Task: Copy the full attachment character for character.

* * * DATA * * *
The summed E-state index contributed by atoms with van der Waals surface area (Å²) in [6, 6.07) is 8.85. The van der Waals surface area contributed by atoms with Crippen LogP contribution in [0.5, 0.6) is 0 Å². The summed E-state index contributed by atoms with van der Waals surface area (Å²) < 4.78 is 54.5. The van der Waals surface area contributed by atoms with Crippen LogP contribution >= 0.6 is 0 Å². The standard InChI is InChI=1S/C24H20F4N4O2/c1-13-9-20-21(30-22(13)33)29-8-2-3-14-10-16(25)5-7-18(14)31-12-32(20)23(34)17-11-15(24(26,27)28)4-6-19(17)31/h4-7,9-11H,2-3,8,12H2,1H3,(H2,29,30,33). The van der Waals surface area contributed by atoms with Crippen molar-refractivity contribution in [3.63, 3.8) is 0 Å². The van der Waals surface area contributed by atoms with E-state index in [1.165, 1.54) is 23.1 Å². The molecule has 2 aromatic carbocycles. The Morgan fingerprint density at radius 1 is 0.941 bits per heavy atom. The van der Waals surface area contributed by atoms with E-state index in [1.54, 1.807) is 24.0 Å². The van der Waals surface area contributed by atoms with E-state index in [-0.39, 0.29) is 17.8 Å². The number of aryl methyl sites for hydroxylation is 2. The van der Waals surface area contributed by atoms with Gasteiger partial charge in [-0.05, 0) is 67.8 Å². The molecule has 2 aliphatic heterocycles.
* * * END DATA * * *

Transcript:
The summed E-state index contributed by atoms with van der Waals surface area (Å²) in [6, 6.07) is 8.85. The van der Waals surface area contributed by atoms with Crippen LogP contribution in [0.5, 0.6) is 0 Å². The summed E-state index contributed by atoms with van der Waals surface area (Å²) < 4.78 is 54.5. The van der Waals surface area contributed by atoms with Crippen LogP contribution >= 0.6 is 0 Å². The standard InChI is InChI=1S/C24H20F4N4O2/c1-13-9-20-21(30-22(13)33)29-8-2-3-14-10-16(25)5-7-18(14)31-12-32(20)23(34)17-11-15(24(26,27)28)4-6-19(17)31/h4-7,9-11H,2-3,8,12H2,1H3,(H2,29,30,33). The van der Waals surface area contributed by atoms with Crippen molar-refractivity contribution in [3.63, 3.8) is 0 Å². The van der Waals surface area contributed by atoms with E-state index in [1.165, 1.54) is 23.1 Å². The molecule has 2 aromatic carbocycles. The Morgan fingerprint density at radius 1 is 0.941 bits per heavy atom. The van der Waals surface area contributed by atoms with E-state index in [1.54, 1.807) is 24.0 Å². The van der Waals surface area contributed by atoms with E-state index in [-0.39, 0.29) is 17.8 Å². The number of aryl methyl sites for hydroxylation is 2. The van der Waals surface area contributed by atoms with Gasteiger partial charge in [-0.05, 0) is 67.8 Å². The molecule has 2 aliphatic heterocycles.